Manufacturer's Suggested Retail Price (MSRP), also known as "sticker" price, is a recommended selling price that automakers give a new car that is above the invoice price paid by the dealer. It is a price that does not include any options that can be added to a particular car style. When shown as a range, the prices are starting MSRPs, without options, for multiple styles for that model.
This price range reflects the Kelley Blue Book Suggested Retail value for all trim levels, but not necessarily all available options.
The Kelley Blue Book Suggested Retail value represents the amount an auto dealer might ask for a specific vehicle; the actual sale price will vary. A vehicle's popularity, condition, warranty, color and local market conditions are factors involved in determining a final price. The retail value is not a trade-in or private party value.
The Suggested Retail value assumes that the vehicle has been fully reconditioned and has a clean title history. The Suggested Retail value also allows for advertising, sales commissions, insurance and other costs of doing business as a dealer. Most vehicles offered at this price have passed an inspection, and some may carry a warranty. Vehicle mileage is assumed to be normal or below normal.
Best Bets get average or better mpg, have average or better reliability, good crash-test ratings, and our experts' recommendations.
Expert Reviews 1 of 5
By Tom Strongman
July 28, 1998
Mazda's familiar 626 underwent a complete redesign last fall, but it takes a close eye to recognize the difference. Whip out the tape measure, however, and you will find that it is bigger in nearly every dimension. The wheelbase is 105.1 inches, and
overall length is 186.8, 2.4 inches more than the old car. Most importantly, there is more than enough room inside for four, even five should the need arise. The trunk is larger, too. The front is nearly a mirror image of the Millenia, Mazda's
luxury sport sedan that starts at $28,995 and ranges up to $36,595. The understated styling is successful, but some might think it needs a bit more pizzazz. What counts is the fact that this car is a substantial improvement over the previous 626, not only
in size but all-around performance, and it comes to market at a very competitive price. The base DX, with a 2.0-liter 4-cylinder and a 5-speed manual transmission, starts at $15,695. If you want a V6 the LX begins at $20,795. Atop the model lineup
is the sporty ES, which is the model Mazda sent for me to drive. It is $23,995, fully loaded and with 5-speed manual gearbox. The ES is targeted at buyers who want room for the family without sacrificing driving fun. Built exclusively in the Flat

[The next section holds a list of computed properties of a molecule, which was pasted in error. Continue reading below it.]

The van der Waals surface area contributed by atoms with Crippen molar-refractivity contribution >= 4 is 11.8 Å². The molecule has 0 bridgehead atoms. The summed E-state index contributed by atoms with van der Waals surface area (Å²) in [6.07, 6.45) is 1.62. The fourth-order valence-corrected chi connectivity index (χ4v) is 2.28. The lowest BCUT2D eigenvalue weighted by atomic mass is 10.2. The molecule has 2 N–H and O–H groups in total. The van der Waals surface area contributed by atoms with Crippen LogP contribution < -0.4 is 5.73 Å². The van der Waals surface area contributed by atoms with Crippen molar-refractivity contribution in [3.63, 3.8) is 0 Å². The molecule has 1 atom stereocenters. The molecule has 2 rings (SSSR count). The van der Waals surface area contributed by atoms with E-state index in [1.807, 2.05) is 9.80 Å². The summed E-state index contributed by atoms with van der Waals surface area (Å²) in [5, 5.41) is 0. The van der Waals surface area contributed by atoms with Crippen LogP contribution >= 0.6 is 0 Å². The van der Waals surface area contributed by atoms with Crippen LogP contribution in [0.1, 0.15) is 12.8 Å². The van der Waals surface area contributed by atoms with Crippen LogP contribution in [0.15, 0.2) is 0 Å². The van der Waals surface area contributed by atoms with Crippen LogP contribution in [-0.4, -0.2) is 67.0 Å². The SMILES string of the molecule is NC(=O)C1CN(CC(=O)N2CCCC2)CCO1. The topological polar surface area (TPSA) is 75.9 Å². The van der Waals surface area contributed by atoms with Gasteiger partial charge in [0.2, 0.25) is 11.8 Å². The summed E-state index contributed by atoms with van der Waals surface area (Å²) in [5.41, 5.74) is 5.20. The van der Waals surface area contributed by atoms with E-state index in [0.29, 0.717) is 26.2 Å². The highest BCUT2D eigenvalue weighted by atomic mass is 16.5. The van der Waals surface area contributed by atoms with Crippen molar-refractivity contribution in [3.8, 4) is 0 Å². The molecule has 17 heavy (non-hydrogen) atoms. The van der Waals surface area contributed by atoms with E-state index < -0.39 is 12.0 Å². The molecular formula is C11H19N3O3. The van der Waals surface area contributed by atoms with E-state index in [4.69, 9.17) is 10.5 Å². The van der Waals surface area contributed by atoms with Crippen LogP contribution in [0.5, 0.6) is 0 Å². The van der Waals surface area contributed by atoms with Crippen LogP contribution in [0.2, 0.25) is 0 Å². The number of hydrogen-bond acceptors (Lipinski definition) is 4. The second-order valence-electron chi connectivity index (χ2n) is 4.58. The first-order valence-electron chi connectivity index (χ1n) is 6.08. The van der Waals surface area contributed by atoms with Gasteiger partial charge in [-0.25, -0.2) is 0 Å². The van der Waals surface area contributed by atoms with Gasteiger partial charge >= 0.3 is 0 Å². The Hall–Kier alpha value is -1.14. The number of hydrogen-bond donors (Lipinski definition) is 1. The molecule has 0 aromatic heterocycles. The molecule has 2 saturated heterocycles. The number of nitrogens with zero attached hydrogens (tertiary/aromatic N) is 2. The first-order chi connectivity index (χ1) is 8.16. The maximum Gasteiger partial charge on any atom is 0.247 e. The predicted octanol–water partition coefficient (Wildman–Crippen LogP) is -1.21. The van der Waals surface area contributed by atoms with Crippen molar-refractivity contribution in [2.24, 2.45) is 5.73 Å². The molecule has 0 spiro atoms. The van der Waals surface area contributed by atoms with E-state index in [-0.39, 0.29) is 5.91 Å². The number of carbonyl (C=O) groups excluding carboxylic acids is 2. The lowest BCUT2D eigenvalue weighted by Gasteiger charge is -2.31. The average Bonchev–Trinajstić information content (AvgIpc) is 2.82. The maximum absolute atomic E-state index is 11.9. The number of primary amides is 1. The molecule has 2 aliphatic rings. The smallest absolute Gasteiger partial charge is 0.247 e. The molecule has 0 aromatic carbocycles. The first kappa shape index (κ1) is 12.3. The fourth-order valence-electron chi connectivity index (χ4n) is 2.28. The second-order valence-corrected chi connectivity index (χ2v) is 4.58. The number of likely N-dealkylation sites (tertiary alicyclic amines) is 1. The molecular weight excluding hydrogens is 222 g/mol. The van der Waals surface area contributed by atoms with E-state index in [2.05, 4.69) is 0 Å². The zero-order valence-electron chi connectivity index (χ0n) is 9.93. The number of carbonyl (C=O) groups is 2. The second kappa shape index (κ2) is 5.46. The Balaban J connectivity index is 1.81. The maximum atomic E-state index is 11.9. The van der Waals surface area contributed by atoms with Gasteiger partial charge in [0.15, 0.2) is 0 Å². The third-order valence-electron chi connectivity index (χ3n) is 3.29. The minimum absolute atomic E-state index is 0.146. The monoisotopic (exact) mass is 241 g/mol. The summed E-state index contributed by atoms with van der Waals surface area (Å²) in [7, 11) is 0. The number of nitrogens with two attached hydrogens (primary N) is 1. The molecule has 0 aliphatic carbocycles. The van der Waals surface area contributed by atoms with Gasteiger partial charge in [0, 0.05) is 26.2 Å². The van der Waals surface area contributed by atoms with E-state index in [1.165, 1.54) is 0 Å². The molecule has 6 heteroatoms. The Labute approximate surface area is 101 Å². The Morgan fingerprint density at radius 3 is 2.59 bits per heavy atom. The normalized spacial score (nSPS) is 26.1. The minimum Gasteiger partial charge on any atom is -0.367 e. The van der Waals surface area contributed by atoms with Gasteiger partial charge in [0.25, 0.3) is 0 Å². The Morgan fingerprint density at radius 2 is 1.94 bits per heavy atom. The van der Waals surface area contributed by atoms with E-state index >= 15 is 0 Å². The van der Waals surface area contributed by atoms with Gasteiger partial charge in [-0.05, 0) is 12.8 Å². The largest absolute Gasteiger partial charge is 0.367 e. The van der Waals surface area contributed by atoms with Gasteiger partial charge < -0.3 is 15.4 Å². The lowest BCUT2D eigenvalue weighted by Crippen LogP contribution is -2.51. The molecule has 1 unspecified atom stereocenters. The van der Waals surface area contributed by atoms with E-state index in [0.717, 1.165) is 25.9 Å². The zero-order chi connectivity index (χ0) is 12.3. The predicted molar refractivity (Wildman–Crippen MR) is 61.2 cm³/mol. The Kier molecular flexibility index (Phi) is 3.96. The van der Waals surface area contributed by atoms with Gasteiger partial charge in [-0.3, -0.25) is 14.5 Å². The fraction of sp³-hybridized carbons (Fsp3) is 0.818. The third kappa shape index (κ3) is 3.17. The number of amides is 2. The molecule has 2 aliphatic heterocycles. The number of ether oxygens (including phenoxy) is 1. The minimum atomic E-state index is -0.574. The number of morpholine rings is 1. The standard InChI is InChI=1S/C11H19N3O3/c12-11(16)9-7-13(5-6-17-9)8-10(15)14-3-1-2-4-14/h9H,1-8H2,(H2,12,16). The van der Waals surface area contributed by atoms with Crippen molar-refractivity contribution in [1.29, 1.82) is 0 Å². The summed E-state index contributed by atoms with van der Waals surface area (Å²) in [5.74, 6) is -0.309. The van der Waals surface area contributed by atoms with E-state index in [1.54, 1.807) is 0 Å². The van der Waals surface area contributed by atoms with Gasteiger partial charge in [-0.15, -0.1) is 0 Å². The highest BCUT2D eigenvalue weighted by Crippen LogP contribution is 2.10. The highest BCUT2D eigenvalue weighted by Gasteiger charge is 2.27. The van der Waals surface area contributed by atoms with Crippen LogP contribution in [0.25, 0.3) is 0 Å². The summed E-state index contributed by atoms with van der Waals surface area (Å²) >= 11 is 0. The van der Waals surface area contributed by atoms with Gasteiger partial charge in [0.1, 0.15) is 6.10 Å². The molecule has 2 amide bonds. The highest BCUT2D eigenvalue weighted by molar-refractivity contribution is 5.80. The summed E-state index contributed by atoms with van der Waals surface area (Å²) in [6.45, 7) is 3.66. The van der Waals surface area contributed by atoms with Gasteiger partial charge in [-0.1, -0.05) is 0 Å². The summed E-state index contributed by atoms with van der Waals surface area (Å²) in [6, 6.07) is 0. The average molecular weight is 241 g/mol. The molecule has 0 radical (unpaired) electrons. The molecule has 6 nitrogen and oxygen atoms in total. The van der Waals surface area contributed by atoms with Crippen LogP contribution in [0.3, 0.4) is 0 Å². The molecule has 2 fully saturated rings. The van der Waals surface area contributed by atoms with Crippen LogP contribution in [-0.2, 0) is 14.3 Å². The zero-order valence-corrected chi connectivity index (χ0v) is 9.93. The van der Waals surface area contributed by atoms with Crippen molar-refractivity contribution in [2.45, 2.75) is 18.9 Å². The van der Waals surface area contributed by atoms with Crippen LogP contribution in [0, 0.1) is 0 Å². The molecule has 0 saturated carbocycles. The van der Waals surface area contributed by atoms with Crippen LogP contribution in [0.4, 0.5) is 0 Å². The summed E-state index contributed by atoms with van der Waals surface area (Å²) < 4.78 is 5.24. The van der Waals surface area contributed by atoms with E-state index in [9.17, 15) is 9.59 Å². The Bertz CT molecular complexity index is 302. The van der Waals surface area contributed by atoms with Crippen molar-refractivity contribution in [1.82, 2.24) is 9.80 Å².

Rock, Mich., AutoAlliance International plant that is a joint venture between Mazda and Ford, the 626 sits squarely in contention with competitors such as the Toyota Camry and Honda Accord. The 170-horsepower, 2.5-liter engine is carried over
from previous years, but with a higher compression ratio and a new air-flow sensor that provides quicker throttle response. This engine is delightfully smooth, although not overly powerful given the size of the car. Driven sedately, it performs with the
same effortlessness of its V6-engined competitors. Wring it out, on the other hand, and use manual transmission vigorously, and the ES scoots along smartly. The shift linkage doesn't feel as smooth as it does in the MX-6 coupe that uses the same
powertrain. The tall fifth gear allows the engine to relax and settle into an easy pace on the highway, where it keeps up with the ever-more-speedy flow of freeway traffic. By using computer-aided design, Mazda has been able to make the new body
stronger and less likely to flex. Not only does that help reduce squeaks, it enables the suspension to be tuned to keep noise and vibration out of the interior. A fully independent rear suspension improves cornering ability and enables
the ride to be compliant on uneven surfaces. While the ride is not harsh, it is firm enough to give sporty handling and moderate lean in turns. Electronic traction control and anti-lock brakes are standard on all V6 models. The traction
control system adjusts the engine's fuel delivery and spark timing for less power when wheel sensors detect unwanted wheelspin. The cabin is typical of the cars in this segment: two bucket seats in front and
a split-folding bench in back. There was plenty of knee room for me in back, and the fronts are reasonably generous. The leather upholstery in the ES was most appealing. The interior layout is much the same as the old 626, which is to say nicely
styled and easy to use. The woodgrain trim around the center console was a nice touch. The ES comes with a long list of standard equipment, including air conditioning, 6-way power driver's seat, keyless remote entry, power windows,
power mirrors, cruise control, tilt wheel, power moonroof, 15-inch aluminum wheels and an AM/FM/CD stereo. With this redesign, Mazda moves the 626 closer to its Millenia in everything but price. While that may hurt the luxury model, it
can't help but stimulate sales for the 626. Price The base price of our test car was $23,995. Freight brought the sticker price to $24,445. Warranty The basic warranty is for three years or 50,000 miles.
> Vehicles for The Star's week-long test drives are supplied by the auto manufacturers. Point: Mazda's redesign of the 626 shows it can offer luxury-car looks at family-sedan prices. The top-line ES is both sporty and luxurious.
Counterpoint: While the 5-speed transmission adds some excitement to the driving experience, an automatic would make the ES quieter and smoother. SPECIFICATIONS: ENGINE: 2.5-liter, V6 TRANSMISSION: 5-speed WHEELBASE: 105.1
inches CURB WEIGHT: n BASE PRICE: $23,995 PRICE AS DRIVEN: $24,445 MPG RATING: 21 city, 27 hwy.